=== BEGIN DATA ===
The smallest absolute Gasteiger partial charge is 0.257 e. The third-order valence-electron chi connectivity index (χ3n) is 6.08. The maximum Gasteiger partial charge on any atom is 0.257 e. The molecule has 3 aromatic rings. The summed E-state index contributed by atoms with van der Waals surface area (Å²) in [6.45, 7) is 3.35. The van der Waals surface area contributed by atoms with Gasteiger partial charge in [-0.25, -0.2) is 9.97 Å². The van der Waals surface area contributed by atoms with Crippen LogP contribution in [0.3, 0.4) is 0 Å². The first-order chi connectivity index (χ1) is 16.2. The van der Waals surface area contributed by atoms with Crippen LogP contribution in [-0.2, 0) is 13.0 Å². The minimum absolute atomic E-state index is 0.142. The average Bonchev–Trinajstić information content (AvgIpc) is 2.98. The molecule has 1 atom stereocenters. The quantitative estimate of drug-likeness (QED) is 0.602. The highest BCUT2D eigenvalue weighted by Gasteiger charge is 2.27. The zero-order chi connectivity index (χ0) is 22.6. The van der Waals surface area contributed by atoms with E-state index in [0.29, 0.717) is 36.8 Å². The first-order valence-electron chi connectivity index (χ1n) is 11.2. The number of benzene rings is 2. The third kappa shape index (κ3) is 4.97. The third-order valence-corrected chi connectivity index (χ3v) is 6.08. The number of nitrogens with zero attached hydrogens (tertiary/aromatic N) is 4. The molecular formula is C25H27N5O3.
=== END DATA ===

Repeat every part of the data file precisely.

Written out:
The smallest absolute Gasteiger partial charge is 0.257 e. The third-order valence-electron chi connectivity index (χ3n) is 6.08. The maximum Gasteiger partial charge on any atom is 0.257 e. The molecule has 3 aromatic rings. The summed E-state index contributed by atoms with van der Waals surface area (Å²) in [6.45, 7) is 3.35. The van der Waals surface area contributed by atoms with Gasteiger partial charge in [-0.25, -0.2) is 9.97 Å². The van der Waals surface area contributed by atoms with Crippen LogP contribution in [0.3, 0.4) is 0 Å². The first-order chi connectivity index (χ1) is 16.2. The van der Waals surface area contributed by atoms with Crippen LogP contribution in [-0.2, 0) is 13.0 Å². The minimum absolute atomic E-state index is 0.142. The average Bonchev–Trinajstić information content (AvgIpc) is 2.98. The molecule has 1 atom stereocenters. The quantitative estimate of drug-likeness (QED) is 0.602. The highest BCUT2D eigenvalue weighted by Gasteiger charge is 2.27. The zero-order chi connectivity index (χ0) is 22.6. The van der Waals surface area contributed by atoms with E-state index in [0.29, 0.717) is 36.8 Å². The first-order valence-electron chi connectivity index (χ1n) is 11.2. The number of benzene rings is 2. The third kappa shape index (κ3) is 4.97. The third-order valence-corrected chi connectivity index (χ3v) is 6.08. The number of nitrogens with zero attached hydrogens (tertiary/aromatic N) is 4. The molecular formula is C25H27N5O3.